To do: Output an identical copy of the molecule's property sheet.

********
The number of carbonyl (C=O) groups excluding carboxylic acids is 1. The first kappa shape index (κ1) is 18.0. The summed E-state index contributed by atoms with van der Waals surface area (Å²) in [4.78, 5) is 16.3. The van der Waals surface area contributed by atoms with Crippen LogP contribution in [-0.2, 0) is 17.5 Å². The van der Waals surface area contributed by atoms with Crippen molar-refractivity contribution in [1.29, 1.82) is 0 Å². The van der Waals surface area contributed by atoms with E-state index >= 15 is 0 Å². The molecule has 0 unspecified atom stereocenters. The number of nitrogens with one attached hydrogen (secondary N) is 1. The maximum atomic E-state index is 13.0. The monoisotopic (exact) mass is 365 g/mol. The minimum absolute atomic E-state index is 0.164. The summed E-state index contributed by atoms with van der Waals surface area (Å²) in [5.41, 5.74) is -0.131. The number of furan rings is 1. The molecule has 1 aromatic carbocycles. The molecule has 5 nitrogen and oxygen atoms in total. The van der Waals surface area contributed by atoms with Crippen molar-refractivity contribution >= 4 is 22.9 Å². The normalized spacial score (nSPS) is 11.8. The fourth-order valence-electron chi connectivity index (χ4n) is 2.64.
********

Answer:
The number of carbonyl (C=O) groups excluding carboxylic acids is 1. The first kappa shape index (κ1) is 18.0. The summed E-state index contributed by atoms with van der Waals surface area (Å²) in [4.78, 5) is 16.3. The van der Waals surface area contributed by atoms with Crippen LogP contribution in [-0.2, 0) is 17.5 Å². The van der Waals surface area contributed by atoms with Crippen molar-refractivity contribution in [1.29, 1.82) is 0 Å². The van der Waals surface area contributed by atoms with E-state index >= 15 is 0 Å². The molecule has 0 unspecified atom stereocenters. The number of nitrogens with one attached hydrogen (secondary N) is 1. The maximum atomic E-state index is 13.0. The monoisotopic (exact) mass is 365 g/mol. The minimum absolute atomic E-state index is 0.164. The summed E-state index contributed by atoms with van der Waals surface area (Å²) in [5.41, 5.74) is -0.131. The number of furan rings is 1. The molecule has 1 aromatic carbocycles. The molecule has 5 nitrogen and oxygen atoms in total. The van der Waals surface area contributed by atoms with Crippen molar-refractivity contribution >= 4 is 22.9 Å². The normalized spacial score (nSPS) is 11.8. The fourth-order valence-electron chi connectivity index (χ4n) is 2.64.